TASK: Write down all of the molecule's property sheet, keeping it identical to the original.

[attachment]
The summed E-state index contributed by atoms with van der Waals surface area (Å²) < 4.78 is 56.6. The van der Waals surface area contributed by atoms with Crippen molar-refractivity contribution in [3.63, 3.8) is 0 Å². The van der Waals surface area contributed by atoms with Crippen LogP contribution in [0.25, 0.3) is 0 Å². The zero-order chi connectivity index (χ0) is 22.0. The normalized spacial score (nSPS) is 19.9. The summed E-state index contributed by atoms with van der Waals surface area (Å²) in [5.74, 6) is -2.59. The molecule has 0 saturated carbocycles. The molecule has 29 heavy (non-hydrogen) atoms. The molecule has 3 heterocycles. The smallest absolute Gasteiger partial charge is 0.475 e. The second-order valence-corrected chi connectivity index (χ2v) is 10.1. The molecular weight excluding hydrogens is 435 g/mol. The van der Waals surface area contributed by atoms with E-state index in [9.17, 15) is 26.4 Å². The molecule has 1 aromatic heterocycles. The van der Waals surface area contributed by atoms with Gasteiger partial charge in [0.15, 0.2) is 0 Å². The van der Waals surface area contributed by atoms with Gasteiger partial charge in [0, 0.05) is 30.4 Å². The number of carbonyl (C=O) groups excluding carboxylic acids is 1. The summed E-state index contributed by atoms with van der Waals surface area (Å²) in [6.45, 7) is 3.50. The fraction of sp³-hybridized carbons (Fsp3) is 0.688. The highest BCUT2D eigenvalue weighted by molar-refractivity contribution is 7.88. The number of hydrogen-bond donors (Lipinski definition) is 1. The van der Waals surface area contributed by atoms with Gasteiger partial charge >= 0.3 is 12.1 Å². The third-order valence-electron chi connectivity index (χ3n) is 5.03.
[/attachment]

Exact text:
The summed E-state index contributed by atoms with van der Waals surface area (Å²) < 4.78 is 56.6. The van der Waals surface area contributed by atoms with Crippen molar-refractivity contribution in [3.63, 3.8) is 0 Å². The van der Waals surface area contributed by atoms with Crippen LogP contribution in [0.25, 0.3) is 0 Å². The zero-order chi connectivity index (χ0) is 22.0. The normalized spacial score (nSPS) is 19.9. The summed E-state index contributed by atoms with van der Waals surface area (Å²) in [5.74, 6) is -2.59. The molecule has 0 saturated carbocycles. The molecule has 29 heavy (non-hydrogen) atoms. The molecule has 3 heterocycles. The smallest absolute Gasteiger partial charge is 0.475 e. The second-order valence-corrected chi connectivity index (χ2v) is 10.1. The molecular weight excluding hydrogens is 435 g/mol. The van der Waals surface area contributed by atoms with E-state index in [9.17, 15) is 26.4 Å². The molecule has 1 aromatic heterocycles. The van der Waals surface area contributed by atoms with Gasteiger partial charge in [0.15, 0.2) is 0 Å². The van der Waals surface area contributed by atoms with Gasteiger partial charge in [0, 0.05) is 30.4 Å². The number of carbonyl (C=O) groups excluding carboxylic acids is 1. The summed E-state index contributed by atoms with van der Waals surface area (Å²) in [6.45, 7) is 3.50. The fraction of sp³-hybridized carbons (Fsp3) is 0.688. The highest BCUT2D eigenvalue weighted by molar-refractivity contribution is 7.88. The number of hydrogen-bond donors (Lipinski definition) is 1. The van der Waals surface area contributed by atoms with Gasteiger partial charge >= 0.3 is 12.1 Å². The third-order valence-electron chi connectivity index (χ3n) is 5.03.